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The Best History Books of January

January was a great month for nonfiction. Here's a sampling of some of our favorites from this month. For the full list, go to the The Best Books of the Month: History, or you can go to the Best Books of the Month to see all our picks.



  • The Road to Little Dribbling: Adventures of an American in Britain by Bill Bryson - This is one that I personally enjoyed very much, in which Bryson writes the "sequel" to his 20 year old book Notes from a Small Island. Few writers make me laugh out loud, and Bryson is right at the top of those who do. A certain segment of our customers, however, has commented that he seems just a little too angry and sharp-tongued in this book. That's the minority, though. Different strokes and all that...



  • The Geography of Genius: A Search for the World's Most Creative Places from Ancient Athens to Silicon Valley by Eric Weiner - Amazon's Erin Kodicek writes, "the book—an irreverent and surprisingly entertaining blend of historical biography, travel essay, and sociological study—centers around this quote by Plato: "What is honored in a country will be cultivated there," be it intellectual discourse, art, music, literature, or life-altering gadgets like the iPhone." Eric Weiner, who also wrote the best-selling Geography of Bliss, looks here at hotbeds of innovation through time and asks why they existed where and when they did.



  • City of Thorns: Nine Lives in the World's Largest Refugee Camp by Ben Rawlence - The City of Thorns of the title is Dadaab refugee camp that has grown into a city of refugess. Sitting in the inhospitable desert of northern Kenya, it is nearly 25 years old and is inhabited by half a million or so people. It's the largest refugee camp in the world, one that you have probably never heard of. To write this book, author Ben Rawlence spent four years researching the people of Dadaab. He brings a very human face to an existence that many of us might view as inhuman.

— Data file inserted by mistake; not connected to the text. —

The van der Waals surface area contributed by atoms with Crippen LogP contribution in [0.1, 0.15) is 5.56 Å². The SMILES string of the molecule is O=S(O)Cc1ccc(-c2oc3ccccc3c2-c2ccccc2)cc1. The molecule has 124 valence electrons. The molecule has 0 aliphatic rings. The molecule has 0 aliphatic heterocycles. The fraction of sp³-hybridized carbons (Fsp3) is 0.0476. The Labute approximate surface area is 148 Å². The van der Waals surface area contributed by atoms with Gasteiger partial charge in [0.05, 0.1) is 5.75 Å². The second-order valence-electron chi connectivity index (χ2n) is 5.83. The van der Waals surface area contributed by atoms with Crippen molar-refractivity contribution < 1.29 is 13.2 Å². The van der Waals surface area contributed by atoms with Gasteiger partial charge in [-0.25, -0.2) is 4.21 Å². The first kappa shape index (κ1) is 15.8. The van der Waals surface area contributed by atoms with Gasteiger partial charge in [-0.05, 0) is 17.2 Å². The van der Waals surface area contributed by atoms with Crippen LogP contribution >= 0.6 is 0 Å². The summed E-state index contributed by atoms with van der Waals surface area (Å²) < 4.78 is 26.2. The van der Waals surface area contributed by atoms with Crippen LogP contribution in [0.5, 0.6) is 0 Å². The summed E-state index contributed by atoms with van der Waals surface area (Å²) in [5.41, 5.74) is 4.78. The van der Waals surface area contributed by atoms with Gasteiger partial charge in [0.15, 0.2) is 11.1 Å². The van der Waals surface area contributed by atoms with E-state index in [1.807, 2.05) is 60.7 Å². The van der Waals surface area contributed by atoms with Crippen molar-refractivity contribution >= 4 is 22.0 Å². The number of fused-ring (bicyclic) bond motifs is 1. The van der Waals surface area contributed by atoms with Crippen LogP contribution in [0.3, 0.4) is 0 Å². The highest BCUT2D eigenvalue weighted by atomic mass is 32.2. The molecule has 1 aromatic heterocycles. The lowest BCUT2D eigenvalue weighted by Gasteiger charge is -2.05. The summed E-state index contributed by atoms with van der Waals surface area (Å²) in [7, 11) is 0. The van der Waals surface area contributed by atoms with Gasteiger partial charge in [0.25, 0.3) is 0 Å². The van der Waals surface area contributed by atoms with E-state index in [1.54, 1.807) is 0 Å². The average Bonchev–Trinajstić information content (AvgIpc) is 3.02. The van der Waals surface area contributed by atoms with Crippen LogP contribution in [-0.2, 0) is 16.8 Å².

• The Defender: How the Legendary Black Newspaper Changed America by Ethan Michaeli - What a great book and a fascinating piece of history about one of the nation's great black newspapers. First established in 1905, and smuggled into the Jim Crow south where the paper encouraged black people to embark on the Great Migration north, The Defender grew to wield great clout and made its owner one of the country's first black millionaires. The likes of Ida B. Wells, Langston Hughes, and Martin Luther King wrote columns for the paper. When Barrack Obama first entered public office, he went to the offices of The Defender. There's so much more to the story, and Michaeli tells it so well.



  • Floodpath: The Deadliest Man-Made Disaster of 20th-Century America and the Making of Modern Los Angeles by Jon Wilkman - Amazon's Jon Foro writes, "How does a man-made disaster that killed 500 innocents near a burgeoning metropolis become a historical footnote? In 1928, the St. Francis dam, part of William Mulholland's ambitious plan to siphon water to young Los Angeles, suddenly disintegrated, releasing a wall of water that obliterated everything in its path. The story has been told before, but Jon Wilkman is the first to separate the disaster from its larger, triumphant context. Floodpath applies Wilkman's skills as an award-winning documentarian, collecting first-hand accounts, contemporary reporting, and interviews with Mullholland's descendants--while eschewing the dramatic speculation that pads much recent "narrative nonfiction"--to produce a factual-yet-compelling account that still resonates today."

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